Cotonou (Benin) – Frequent internet shutdown and moves to hamper affordability restrict citizens’ rights to free speech, privacy and access to information, and therefore undermine efforts to bridge the digital divide, according to a research paper published this year by the Ugandan-based International ICT Policy for East and Southern Africa (CIPESA).
Such steps forestall the meaningful uptake of ICT, which has made digital technologies pivotal to the enjoyment of their rights and improvement of their livelihoods, the ‘’Digital Rights in Africa: Challenges and Options’’ paper added.
The government of Benin in West Africa shut down the internet during the controversial legislative elections of April 2019 in which opposition members were barred from participating. Access to social networks were only restored on July 13 after a year, three months, and 17 days.
Internet shutdown became like a sport during the 18-year rule of President Joseph Kabila, who ruled the mineral-rich DRC with an iron-fist. Gabon cut the internet this year at the height of a failed coup d’état meant to topple ailing president Ali Bongo.
Many cases of communication disruptions (SMS, phone calls) are still occuring in Africa, which also lacks a proper legislation on privacy and data protection. Furthermore, CIPESA slammed governments that impose digital taxation, and enact repressive laws to restrict online content under the excuse of fighting hate speech and ‘fake news’.
Tanzania, Uganda, DRC, Burundi and Zambia are among the countries in Africa which in 2018 proposed or passed laws and regulations that undermine public confidence in the use of online platforms, it said.
“This is worrying, as it comes while many governments are raising surveillance capacity even when there are insufficient independent safeguards to guide interception of communications or user information requests,” CIPESA said in its report.
Dozens of African bloggers and ordinary citizens have also been arrested, jailed and sentenced for criticising government policies or high-profile politicians on social media.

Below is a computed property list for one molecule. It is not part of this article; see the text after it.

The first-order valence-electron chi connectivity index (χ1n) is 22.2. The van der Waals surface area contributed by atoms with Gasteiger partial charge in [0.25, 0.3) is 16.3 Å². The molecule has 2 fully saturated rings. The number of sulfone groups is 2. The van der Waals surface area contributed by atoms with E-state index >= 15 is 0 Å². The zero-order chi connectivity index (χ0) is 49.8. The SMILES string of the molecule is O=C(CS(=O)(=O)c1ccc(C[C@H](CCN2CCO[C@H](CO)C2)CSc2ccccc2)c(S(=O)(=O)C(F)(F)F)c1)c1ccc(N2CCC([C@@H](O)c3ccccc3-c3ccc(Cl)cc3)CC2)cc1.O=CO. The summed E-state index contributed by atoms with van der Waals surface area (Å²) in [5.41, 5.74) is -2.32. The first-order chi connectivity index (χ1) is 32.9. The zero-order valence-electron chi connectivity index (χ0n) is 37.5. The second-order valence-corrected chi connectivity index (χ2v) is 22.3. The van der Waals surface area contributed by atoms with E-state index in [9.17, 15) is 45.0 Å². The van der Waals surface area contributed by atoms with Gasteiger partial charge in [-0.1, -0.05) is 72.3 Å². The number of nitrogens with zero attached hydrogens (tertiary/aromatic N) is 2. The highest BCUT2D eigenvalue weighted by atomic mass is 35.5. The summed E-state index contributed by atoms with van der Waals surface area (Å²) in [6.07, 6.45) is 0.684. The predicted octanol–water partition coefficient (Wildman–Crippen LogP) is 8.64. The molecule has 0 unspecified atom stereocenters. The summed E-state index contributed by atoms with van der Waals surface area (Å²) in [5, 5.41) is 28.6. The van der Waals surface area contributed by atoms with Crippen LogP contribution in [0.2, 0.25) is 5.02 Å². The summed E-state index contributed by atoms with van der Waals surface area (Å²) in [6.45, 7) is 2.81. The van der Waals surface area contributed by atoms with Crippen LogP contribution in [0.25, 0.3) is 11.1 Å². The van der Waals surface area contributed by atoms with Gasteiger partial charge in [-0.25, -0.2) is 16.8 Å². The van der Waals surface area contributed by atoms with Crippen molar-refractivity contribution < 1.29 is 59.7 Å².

Prices too high
Meanwhile, the price of internet and ICT equipment in Africa continues to climb, to the dismay of users and consumers who firmly believe that the increase is the dictatorial governments’ plot to curtail internet freedom.
“My children are currently learning how to use a computer. I wanted to buy them a second-hand laptop, but the price of these equipments keeps rising day after day. I don’t think I can afford it right now,” Colette Akpovi, a 45-year-old personal assistant, said.
Benin has one of the lowest minimum wages in the world (about $68), and poverty continues to rise despite a robust economic growth.
“I think African governments should be lowering taxes for ICT equipemnt importers to allow them to sell these at affordable prices. If not, they should distribute computers to schools, youth training centres, public libraries and unversities to boost ICT usage and alleviate the digital divide,” Akpovi said.
Africa, which has the lowest ICT usage figures compared to other regions, also experiences a deep digital divide, CIPESA said in its document paper.
The Kampala-based NGO said African countries needed legislative and policy environments that enable the digital society to thrive – be it in the areas of innovation, affordable access or enjoyment of digital rights.
“Currently, there is limited citizens’ participation in making laws and regulations around the use of the internet and associated technologies,” it said.
“Undue restrictions to ICT access and usage, be it network disruptions, unwarranted content regulations, or disappropriate digital taxation, have far-reaching impacts on individuals’ livelihoods and the health of the national economy. “